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How to Never Forget to Close Your Bar Tab Again, According to a Renowned Memory Expert

That margarita wiped my memory banks clean

On a painfully frigid Sunday morning in 2013, I sheepishly stood outside a bar in my college town called KAM’s, watching as a bartender thumbed through a shoebox full of IDs and credit cards like they were old baseball cards. Somewhere in that stack was my card, which I’d left behind merely seven hours earlier and needed to retrieve before driving back to Chicago. But when the bartender asked if my name was “Jim” for the third time, I began to spiral. “What am I doing leaving my credit card at a bar?” I thought. “I’m not in college anymore, I’m 24. I’m an adult. Adults don’t do this.” 

But despite that vow to never leave my tab open again, it definitely wasn’t the last time it happened. It turns out that alcohol, even in small doses, slows down the communication between the nerves in your brain, thus inhibiting your short-term memory

So what are some tips and tricks to better remember to close your tab before leaving the bar? I turned to memory expert Ron White to find out. 

“Have you ever forgotten a name two seconds after someone said it? You didn’t actually forget it, you just weren’t focused and never really knew it in the first place,” White begins. “Alcohol takes away your ability to focus in the first place, aka your memory’s first line of defense, on top of slowing everything in the brain down to the point of inhibiting memory.” 

In other words, having a drink is great if you want to relax, “but if you want to remember something, not so much!” 

However, given the question at hand, not drinking isn’t really in the cards. So apart from tying a ribbon on your finger or scrawling “TAB” on the back of your hand, how do you remind yourself to sign off after a couple of drinks?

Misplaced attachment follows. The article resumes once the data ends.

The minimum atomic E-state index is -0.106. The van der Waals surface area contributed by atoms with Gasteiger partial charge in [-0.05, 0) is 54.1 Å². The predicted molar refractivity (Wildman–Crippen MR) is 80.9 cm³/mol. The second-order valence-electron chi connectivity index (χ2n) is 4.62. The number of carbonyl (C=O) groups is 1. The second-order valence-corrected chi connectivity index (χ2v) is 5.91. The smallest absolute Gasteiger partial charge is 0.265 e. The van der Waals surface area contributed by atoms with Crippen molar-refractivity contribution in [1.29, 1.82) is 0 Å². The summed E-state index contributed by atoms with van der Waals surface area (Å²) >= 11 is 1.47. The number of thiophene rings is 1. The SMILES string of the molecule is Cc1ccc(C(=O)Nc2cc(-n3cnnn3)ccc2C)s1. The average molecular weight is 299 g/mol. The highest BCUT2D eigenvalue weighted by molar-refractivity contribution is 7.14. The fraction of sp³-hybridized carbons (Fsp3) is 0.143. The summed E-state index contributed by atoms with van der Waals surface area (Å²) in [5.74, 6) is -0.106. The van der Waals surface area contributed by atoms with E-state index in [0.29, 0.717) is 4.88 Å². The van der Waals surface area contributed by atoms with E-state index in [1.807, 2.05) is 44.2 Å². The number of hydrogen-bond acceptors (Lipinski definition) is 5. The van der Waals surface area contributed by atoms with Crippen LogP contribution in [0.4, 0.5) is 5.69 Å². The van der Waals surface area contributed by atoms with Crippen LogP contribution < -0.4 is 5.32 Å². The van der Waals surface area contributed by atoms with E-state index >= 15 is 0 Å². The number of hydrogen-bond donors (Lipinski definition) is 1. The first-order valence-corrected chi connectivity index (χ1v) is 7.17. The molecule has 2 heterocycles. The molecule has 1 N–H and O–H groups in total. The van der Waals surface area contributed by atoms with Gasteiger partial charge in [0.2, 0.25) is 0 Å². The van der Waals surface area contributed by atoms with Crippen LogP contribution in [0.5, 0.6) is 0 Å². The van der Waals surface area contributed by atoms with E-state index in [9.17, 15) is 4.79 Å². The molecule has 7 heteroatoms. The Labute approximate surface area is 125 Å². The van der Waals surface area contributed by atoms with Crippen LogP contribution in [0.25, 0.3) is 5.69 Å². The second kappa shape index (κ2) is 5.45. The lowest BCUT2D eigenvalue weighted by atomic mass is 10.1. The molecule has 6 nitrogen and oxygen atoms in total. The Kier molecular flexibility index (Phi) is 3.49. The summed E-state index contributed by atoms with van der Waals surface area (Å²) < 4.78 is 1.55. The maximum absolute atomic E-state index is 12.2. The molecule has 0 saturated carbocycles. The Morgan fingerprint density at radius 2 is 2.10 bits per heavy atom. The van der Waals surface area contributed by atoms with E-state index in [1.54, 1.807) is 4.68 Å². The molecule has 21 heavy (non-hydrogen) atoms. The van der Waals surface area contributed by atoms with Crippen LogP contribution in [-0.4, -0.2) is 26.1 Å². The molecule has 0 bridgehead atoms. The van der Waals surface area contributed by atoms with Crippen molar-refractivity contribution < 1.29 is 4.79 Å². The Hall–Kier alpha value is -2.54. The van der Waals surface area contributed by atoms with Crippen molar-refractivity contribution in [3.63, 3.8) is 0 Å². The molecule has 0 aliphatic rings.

Luckily, White has a few memory hacks up his sleeve. “The reason you can remember details from a car accident 20 years ago and not where you drove last week is that the car accident had action and emotion, while driving to the gas station did not,” he explains. “So when we open a bar tab, sometimes we’re on autopilot and our minds are not focused, especially after alcohol.” 

Thus, the next time you open a bar tab, “take three seconds and imagine you’re singing your favorite song on the top of the bar,” White advises. “Or maybe imagine one of your friends or the bartender doing a dance routine on the bar, then jumping off and running out the door.” 

The key here is to not only make this imagined scenario as vivid and realistic as possible, but “crazy, funny and unusual” as well. In essence, you’re yanking your brain out of “autopilot” and tricking it into associating the emotion and action of the imagined scenario with the real-world act of opening up a bar tab. “Then, at the end of the night when you walk by the bar — or worse, all the way to the door,” White explains, “both the bar and door should trigger the brain into remembering the crazy story about the bartenders dancing on the bar and springing out the door, which should trigger your memory to go back and pay your bill.” 

And so, from here on out, whenever I start a tab, I will be sure to visualize myself jumping up on the bar, parading around with my shirt off, tripping, grasping for support beams that don’t exist, falling to the floor, holding back tears as the DJ brings the music to an abrupt stop, peeling my battered torso off the sticky floor, lurching toward the exit, hitting the locked door and finally escaping before slipping again on a patch of ice.

Oh, and just to be safe, I’m gonna write “TAB” on the back of my hand, too.